NTU urges all Representatives to vote "NO" on H.R. 5304, the continuing resolution (CR) and supplemental appropriations bill for fiscal year (FY) 2022. It is critical that lawmakers avoid both a government shutdown and gamesmanship on the debt ceiling, and while the nation certainly has an obligation to support disaster response and Afghan refugee resettlement, we object to nearly $35 billion in supplemental appropriations in this legislation without any corresponding offsets. This is just over one half of one percent of projected federal spending in FY 2022, and Congress should make a bare minimum effort to offset supplemental appropriations in H.R. 5304. Absent such efforts, we would urge lawmakers to reject this bill and resort to a simple CR keeping the government open beyond September 30.
We believe it is critical that lawmakers avoid government shutdowns, both in the immediate future and on a permanent basis, and that is why we have supported bipartisan legislation like the Prevent Government Shutdowns Act from Sens. James Lankford (R-OK) and Maggie Hassan (D-NH). This bill and others like it would provide for automatic CRs in the event of a failure to pass timely regular appropriations bills, and would end shutdowns that waste taxpayer dollars and disrupt government services. NTU has also written recently on the importance of avoiding political gamesmanship over the debt ceiling. While lawmakers concerned about spending are correct to oppose proposals to spend $4.5 trillion more on infrastructure and social programs, a federal government default would likely bring disastrous consequences for the government and the entire U.S. economy. That must be avoided.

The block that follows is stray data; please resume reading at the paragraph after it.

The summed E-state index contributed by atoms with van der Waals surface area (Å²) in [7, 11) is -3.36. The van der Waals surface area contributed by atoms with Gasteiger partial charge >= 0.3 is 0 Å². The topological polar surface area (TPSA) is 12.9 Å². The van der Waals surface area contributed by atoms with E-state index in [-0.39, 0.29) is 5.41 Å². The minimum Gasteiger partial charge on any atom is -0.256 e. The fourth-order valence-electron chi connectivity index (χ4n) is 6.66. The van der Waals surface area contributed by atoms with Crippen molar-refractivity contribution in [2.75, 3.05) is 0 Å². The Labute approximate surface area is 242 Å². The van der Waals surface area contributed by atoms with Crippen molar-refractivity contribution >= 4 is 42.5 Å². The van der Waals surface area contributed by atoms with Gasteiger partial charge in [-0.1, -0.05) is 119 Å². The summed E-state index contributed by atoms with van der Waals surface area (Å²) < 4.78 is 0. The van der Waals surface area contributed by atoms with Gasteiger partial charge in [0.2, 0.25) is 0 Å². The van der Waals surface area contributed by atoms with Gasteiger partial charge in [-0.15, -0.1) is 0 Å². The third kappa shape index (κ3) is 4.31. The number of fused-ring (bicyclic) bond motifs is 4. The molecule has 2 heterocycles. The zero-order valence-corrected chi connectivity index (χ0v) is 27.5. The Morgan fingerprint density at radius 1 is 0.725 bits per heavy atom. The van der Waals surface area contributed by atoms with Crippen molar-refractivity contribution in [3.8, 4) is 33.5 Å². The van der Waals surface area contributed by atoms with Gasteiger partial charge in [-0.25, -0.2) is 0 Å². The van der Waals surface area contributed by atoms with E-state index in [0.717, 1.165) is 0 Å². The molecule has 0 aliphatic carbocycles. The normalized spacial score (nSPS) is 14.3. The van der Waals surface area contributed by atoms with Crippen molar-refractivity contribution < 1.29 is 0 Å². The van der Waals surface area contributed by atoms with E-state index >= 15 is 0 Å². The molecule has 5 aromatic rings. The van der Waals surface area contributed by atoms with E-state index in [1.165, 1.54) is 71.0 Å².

Our opposition to this bill focuses primarily on the $35 billion in supplemental appropriations for natural disaster response and Afghan refugee resettlement. We do not dispute that the U.S. has obligations to both assist those affected by hurricanes and wildfires and to help resettle Afghan refugees displaced by the mismanagement of events in Afghanistan. However, we have long argued lawmakers need to offset and pay for supplemental spending with commensurate spending reductions in other parts of the federal budget. This should not be a difficult task, given the $35 billion proposed here is 0.6 percent of projected federal spending in FY 2022 alone. Absent offsets for the supplemental appropriations in H.R. 5304, lawmakers should go back to the drawing board on the supplemental spending and -- in the interim -- support a simple CR instead.
Roll call votes on H.R. 5304 will be included in NTU’s annual Rating of Congress and a “NO” vote will be considered the pro-taxpayer position.
If you have any questions, please contact NTU Director of Federal Policy Andrew Lautz at email@example.com.